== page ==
It's been over 20 years since the worst mass shooting in Hawaii history. A Xerox employee shot and killed seven of his colleagues.

Caller: Can I get an ambulance please, to 1200 N. Nimitz Highway, Xerox Corp.
Operator: What's wrong?
Caller: Somebody got a gun, and they shooting people up in the building.
Operator: Okay, inside the building?
Caller: Yeah, inside the building. You need to come now.

That was the first 911 call that alerted police and emergency crews about the deadly shooting.

Retired Honolulu Emergency Medical Services chief Patty Dukes took the second call.

"There was only three of us at the dispatch center at the time and amazingly we only had 2 911 calls," Dukes said. "Once we manage the calls, took care of the patients who end up being dead on arrival, it was very tense all day."

She's now teaching the next generation of dispatchers.

"You just never know when you're gonna get the worst call you've ever had. I don't usually bring up the situation but I always let them know and I keep it in the back of my head," Dukes said.

The panic didn't end after the shooting at the old Xerox building on North Nimitz Highway --

The gunman, Byran Uyesugi fled after the shooting and drove to Makiki near the Hawaii Nature Center. By mid morning, police surrounded him and after a five hour stand-off, he surrendered."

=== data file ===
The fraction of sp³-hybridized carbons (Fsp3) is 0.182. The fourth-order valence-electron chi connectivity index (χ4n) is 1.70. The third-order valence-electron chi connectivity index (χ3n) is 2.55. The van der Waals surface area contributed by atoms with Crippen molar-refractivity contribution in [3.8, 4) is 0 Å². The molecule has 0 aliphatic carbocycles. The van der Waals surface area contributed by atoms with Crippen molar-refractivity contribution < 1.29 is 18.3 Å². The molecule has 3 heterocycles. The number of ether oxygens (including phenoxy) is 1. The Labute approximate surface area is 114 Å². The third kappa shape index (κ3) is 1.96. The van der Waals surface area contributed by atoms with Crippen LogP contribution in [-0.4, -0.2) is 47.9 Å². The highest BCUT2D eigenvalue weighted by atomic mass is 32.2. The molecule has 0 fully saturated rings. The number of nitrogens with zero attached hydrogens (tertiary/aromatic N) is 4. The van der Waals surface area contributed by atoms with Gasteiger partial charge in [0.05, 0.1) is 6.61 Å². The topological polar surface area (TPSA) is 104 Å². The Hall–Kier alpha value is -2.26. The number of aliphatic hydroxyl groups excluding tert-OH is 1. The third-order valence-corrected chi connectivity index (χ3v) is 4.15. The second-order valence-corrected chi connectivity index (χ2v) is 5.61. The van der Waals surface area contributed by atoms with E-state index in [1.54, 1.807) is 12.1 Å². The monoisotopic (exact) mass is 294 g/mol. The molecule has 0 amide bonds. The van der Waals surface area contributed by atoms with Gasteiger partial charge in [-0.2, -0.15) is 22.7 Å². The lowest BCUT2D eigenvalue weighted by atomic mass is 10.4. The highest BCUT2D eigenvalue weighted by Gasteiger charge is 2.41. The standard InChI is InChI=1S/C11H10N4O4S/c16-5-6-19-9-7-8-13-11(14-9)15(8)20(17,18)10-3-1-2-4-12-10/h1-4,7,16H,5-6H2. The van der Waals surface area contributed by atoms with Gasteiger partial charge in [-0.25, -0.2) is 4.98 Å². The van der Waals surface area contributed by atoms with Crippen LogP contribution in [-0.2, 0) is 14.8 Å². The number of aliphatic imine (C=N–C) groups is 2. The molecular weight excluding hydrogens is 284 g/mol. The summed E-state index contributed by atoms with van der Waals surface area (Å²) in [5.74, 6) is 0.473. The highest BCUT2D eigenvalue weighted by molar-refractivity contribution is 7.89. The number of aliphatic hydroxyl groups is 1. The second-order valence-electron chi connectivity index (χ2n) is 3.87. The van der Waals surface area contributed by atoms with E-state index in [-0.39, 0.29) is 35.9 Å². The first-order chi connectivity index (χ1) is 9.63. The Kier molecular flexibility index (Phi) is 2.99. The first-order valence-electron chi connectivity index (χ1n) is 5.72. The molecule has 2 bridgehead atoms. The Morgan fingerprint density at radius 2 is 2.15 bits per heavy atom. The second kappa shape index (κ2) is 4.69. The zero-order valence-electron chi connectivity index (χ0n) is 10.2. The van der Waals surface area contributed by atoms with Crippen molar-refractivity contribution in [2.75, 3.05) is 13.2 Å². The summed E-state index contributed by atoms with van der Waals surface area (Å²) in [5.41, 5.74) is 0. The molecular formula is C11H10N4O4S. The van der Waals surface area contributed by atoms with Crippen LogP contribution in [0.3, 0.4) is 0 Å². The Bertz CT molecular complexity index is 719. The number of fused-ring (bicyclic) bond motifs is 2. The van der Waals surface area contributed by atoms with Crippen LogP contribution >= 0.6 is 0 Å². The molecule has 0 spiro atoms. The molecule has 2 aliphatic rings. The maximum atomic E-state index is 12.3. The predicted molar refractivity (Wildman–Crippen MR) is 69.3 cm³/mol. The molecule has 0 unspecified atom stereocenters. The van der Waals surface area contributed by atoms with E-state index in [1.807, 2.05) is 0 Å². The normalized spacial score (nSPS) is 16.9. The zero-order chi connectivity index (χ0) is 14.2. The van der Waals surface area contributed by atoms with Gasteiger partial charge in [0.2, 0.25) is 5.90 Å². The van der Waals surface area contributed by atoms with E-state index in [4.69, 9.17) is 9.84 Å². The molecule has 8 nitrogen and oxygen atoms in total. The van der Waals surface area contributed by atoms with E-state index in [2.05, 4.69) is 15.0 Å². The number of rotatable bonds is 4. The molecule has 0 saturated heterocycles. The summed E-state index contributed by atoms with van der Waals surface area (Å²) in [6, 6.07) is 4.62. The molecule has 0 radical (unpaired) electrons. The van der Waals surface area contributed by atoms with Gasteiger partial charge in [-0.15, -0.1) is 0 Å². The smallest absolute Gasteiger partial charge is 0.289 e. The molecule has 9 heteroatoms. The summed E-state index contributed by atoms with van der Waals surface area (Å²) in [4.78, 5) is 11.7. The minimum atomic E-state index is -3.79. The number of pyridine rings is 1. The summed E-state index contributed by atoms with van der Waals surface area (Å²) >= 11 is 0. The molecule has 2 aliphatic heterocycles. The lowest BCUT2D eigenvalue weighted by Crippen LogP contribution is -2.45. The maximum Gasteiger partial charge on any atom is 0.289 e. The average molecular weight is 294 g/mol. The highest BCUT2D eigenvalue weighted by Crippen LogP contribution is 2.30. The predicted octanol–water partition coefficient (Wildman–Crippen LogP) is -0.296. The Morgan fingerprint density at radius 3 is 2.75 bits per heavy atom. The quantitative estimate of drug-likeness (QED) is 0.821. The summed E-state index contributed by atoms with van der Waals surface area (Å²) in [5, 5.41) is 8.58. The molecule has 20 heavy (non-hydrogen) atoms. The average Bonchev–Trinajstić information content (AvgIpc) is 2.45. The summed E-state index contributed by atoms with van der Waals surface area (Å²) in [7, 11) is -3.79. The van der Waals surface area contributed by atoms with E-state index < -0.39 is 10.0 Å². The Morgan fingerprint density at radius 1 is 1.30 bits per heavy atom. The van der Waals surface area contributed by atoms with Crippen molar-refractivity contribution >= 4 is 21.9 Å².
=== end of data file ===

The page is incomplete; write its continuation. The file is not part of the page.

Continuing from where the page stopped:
The mother of one of the victims will never forget the day she heard the news.

"That cannot be anything. So I was so shocked when my daughter in law called and then she said that Jason is not answering the phone and I told her that's okay, because he's busy. He'll call you later, but later he didn't call at all," Evelyn Balatico, mother of Jason Balatico, said.

Two decades later, she still thinks about her son everyday. But part of him, lives on.

"I have my grand children that's why. I kind of looking forward to seeing them. Hoping I can be of help to them. Because after I lost my son, it was really tragic," she said. "Why did he have to go? Why not me? I wish I could've took the bullet for him. I would've."

 

Uyesugi is still serving his life sentence at Saguaro Correctional Center in Arizona.

Since the incident, Xerox has added resources to increase safety for their employees including a yearly training on workplace violence. It sent KITV4 this statement saying:


"That was indeed a dark day for our company when we lost seven colleagues in a senseless act of violence... We are regularly reviewing and refining these and other initiatives, and our leadership team is personally involved in any situation where the safety and security of our people is in question."